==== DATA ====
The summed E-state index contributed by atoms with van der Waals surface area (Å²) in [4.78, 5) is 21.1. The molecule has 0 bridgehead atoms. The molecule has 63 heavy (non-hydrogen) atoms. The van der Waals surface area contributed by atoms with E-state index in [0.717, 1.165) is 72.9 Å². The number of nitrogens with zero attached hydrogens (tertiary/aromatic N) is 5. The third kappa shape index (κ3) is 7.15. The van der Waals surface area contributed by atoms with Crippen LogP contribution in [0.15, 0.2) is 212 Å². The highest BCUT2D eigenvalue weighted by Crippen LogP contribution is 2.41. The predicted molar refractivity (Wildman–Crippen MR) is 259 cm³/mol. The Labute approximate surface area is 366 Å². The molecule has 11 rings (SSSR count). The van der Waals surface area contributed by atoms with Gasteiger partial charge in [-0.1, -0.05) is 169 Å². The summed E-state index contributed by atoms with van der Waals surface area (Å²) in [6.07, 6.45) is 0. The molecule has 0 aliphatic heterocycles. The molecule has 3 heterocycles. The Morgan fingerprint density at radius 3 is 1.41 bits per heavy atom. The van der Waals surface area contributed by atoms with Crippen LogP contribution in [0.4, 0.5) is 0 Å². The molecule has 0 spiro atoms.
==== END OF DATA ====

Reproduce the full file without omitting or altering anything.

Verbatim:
The summed E-state index contributed by atoms with van der Waals surface area (Å²) in [4.78, 5) is 21.1. The molecule has 0 bridgehead atoms. The molecule has 63 heavy (non-hydrogen) atoms. The van der Waals surface area contributed by atoms with E-state index in [0.717, 1.165) is 72.9 Å². The number of nitrogens with zero attached hydrogens (tertiary/aromatic N) is 5. The third kappa shape index (κ3) is 7.15. The van der Waals surface area contributed by atoms with Crippen LogP contribution in [0.15, 0.2) is 212 Å². The highest BCUT2D eigenvalue weighted by Crippen LogP contribution is 2.41. The predicted molar refractivity (Wildman–Crippen MR) is 259 cm³/mol. The Labute approximate surface area is 366 Å². The molecule has 11 rings (SSSR count). The van der Waals surface area contributed by atoms with Gasteiger partial charge in [-0.1, -0.05) is 169 Å². The summed E-state index contributed by atoms with van der Waals surface area (Å²) in [6.07, 6.45) is 0. The molecule has 0 aliphatic heterocycles. The molecule has 3 heterocycles. The Morgan fingerprint density at radius 3 is 1.41 bits per heavy atom. The van der Waals surface area contributed by atoms with Crippen LogP contribution in [0.4, 0.5) is 0 Å². The molecule has 0 spiro atoms.